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The article provides information on the agricultural sector before independence in India, the challenges after Independence, the onset of Green Revolution and the attainment of self sufficiency in the 1990’s.

Indian Agriculture

Before Independence
Mr. R.Strachey who headed the 1880 Famine Commission, suggested the setting up of a department of agriculture in every province. Thus a new secretariat was formed in the centre in 1881.Following which some prominent provinces like Bombay, Madras, UP, Bengal, Assam and Punjab paid greater attention to agriculture and other related fields. The agriculture sector was backward and lacked scientific approach. To improve the condition of the agricultural sector the centre appointed Mr. JA Voeleker in 1889 as agricultural chemist. Years of extensive research resulted in the setting up of Agricultural Research Institute at Pursa, Bihar (in 1903).

In spite of the best efforts by the government, the productivity remained low. So the government set up the Royal Commission on Agriculture in 1926.Based on their findings the Imperial Council of Agricultural Research (ICAR) was formed and during the period agricultural flourished. But during the period from World War II to Independence agricultural suffered setbacks. The famine of 1943 resulted in the death of millions.

After Independence
The partition of the country in 1947 had a negative impact on Indian agriculture. But the formation of Planning Commission in 1950 and the ad vocation of economic planning through five year plans, gave greater importance to agricultural growth and the agricultural sector gained in prominence. The government backed the agricultural sector by the way of research and by setting up Commodity Committees. The first agricultural university was set up in 1961 at Pantnagar in UP.

In the 1950' and 1960's improved agricultural practices, better seeds and use of fertilizer, soil and water conservation, land development, land consolidation, agricultural credit and marketing and price incentive resulted in improved agricultural productivity.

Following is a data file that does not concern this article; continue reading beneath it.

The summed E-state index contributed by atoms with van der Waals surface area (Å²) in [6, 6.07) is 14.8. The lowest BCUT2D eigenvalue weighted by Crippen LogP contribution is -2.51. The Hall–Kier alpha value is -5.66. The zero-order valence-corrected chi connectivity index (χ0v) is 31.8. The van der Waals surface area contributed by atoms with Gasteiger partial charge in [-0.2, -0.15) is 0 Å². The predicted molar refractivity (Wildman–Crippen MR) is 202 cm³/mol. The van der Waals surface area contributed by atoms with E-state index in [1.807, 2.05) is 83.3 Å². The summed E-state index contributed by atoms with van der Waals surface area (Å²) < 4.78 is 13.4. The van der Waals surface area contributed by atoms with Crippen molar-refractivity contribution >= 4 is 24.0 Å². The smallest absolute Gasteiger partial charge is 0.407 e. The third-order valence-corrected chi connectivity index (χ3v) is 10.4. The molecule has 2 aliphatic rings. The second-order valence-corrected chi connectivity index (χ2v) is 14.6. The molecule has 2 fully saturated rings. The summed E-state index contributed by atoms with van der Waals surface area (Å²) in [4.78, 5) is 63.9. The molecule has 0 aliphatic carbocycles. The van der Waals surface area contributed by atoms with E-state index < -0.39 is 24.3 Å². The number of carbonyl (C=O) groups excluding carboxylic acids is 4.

Green Revolution
The Green Revolution is referred to the period between 1967 to 1978.The population was growing faster than the rate of food grain production at that period. The government realized the need for dramatic improvement in food grain production. This resulted in the Green Revolution. The Green Revolution concentrated on:
  • Continuous Increase Of Farming Areas.
  • Double Cropping Existing Farmland.
  • Using genetically modified seeds.
During the 1980's in spite of three years of scanty rainfall and a drought during the middle of the decade, India managed without large scale food imports, because of the increase in food grain production and the existence of a large buffer stock insulating against any agricultural crisis. By the 1990's India had attained self sufficiency in food grain production, because the rate of increase in food grain production has kept pace with the increase in population. This is directly the result of Green Revolution, improved seeds and fertilizers, better irrigation and increased awareness among the farmers. But on the flip side the Indian agriculture is still dependant on the monsoon and the fortunes of the agriculture sector vary according to the monsoon.

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